In late summer 1929, a countrywide outbreak of Arab-Jewish-British violence transformed the political landscape of Palestine forever. In contrast with those who point to the wars of 1948 and 1967, historian Hillel Cohen marks these bloody events as year zero of the Arab-Israeli conflict that persists today.
The murderous violence inflicted on Jews caused a fractious—and now traumatized—community of Zionists, non-Zionists, Ashkenazim, and Mizrachim to coalesce around a unified national consciousness arrayed against an implacable Arab enemy. While the Jews unified, Arabs came to grasp the national essence of the conflict, realizing that Jews of all stripes viewed the land as belonging to the Jewish people.
Through memory and historiography, in a manner both associative and highly calculated, Cohen traces the horrific events of August 23 to September 1 in painstaking detail. He extends his geographic and chronological reach and uses a non-linear reconstruction of events to call for a thorough reconsideration of cause and effect. Sifting through Arab and Hebrew sources—many rarely, if ever, examined before—Cohen reflects on the attitudes and perceptions of Jews and Arabs who experienced the events and, most significantly, on the memories they bequeathed to later generations. The result is a multifaceted and revealing examination of a formative series of episodes that will intrigue historians, political scientists, and others interested in understanding the essence—and the very beginning—of what has been an intractable conflict.
Vol. 54 (2008) through current issue
The Yearbook of Comparative and General Literature is dedicated to the publication of theoretically informed research in literary studies with a comparative, intercultural, or interdisciplinary emphasis. We invite articles on the comparative study of the arts, film studies with connections to literature, international literary relations, literary pedagogy, and the theory and practice of translation, as well as on the study of genres and modes, themes and motifs, periods and movements. Manuscripts (generally of twenty to thirty-five double-spaced pages) should be submitted in accordance with the current MLA Style Manual, including parenthetical documentation and a list of works cited. The author’s name should not appear with the title or on headers, and endnote references to the author should be in the third person. Please enclose two copies of the essay, along with return postage. If the submission is accepted, the author will be asked to provide an electronic version (e.g., a PC-formatted disk or attachment). Submissions will be promptly acknowledged, and the review process normally takes approximately four to six months.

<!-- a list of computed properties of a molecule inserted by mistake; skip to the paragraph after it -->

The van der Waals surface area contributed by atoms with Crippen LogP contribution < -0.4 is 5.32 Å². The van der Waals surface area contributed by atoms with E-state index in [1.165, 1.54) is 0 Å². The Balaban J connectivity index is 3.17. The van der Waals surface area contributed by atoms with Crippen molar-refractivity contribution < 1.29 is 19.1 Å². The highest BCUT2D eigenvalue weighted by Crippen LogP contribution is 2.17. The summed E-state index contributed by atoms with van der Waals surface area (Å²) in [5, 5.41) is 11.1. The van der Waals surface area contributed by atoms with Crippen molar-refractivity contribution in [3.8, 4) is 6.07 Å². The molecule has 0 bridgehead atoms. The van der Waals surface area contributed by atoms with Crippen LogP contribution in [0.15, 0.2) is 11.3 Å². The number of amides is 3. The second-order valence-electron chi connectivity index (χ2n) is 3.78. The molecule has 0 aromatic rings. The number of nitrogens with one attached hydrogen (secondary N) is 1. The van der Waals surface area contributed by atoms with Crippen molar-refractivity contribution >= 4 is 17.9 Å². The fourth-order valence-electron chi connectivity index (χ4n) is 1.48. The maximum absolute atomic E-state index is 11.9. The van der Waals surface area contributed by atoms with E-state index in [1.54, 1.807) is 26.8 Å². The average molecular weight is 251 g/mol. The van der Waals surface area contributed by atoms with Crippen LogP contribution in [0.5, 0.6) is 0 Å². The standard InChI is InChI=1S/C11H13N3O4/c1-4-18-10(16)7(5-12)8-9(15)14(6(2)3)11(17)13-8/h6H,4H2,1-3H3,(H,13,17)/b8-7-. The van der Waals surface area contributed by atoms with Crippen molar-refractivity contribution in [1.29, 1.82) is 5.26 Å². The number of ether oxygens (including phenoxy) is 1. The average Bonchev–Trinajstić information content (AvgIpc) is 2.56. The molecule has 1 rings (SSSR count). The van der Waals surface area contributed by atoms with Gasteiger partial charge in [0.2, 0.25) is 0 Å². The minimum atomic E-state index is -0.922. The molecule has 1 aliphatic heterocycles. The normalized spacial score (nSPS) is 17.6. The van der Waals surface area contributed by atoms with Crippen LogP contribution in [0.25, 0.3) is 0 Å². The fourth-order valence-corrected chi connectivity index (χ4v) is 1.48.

Vol. 1 (1935) through current issue
Yearbook of the Association of Pacific Coast Geographers includes abstracts of papers from APCG annual meetings. The journal also includes a selection of full-length peer-reviewed articles, and book reviews. The APCG was founded in 1935 and has a rich history of promoting geographical education and research. Since 1952 the APCG has also been the Pacific Coast Regional Division (including Hawai‘i) of the Association of American Geographers. Individual subscription is by membership in the APCG. Editor: James W. Craine, California State University Sponsor: Association of Pacific Coast Geographers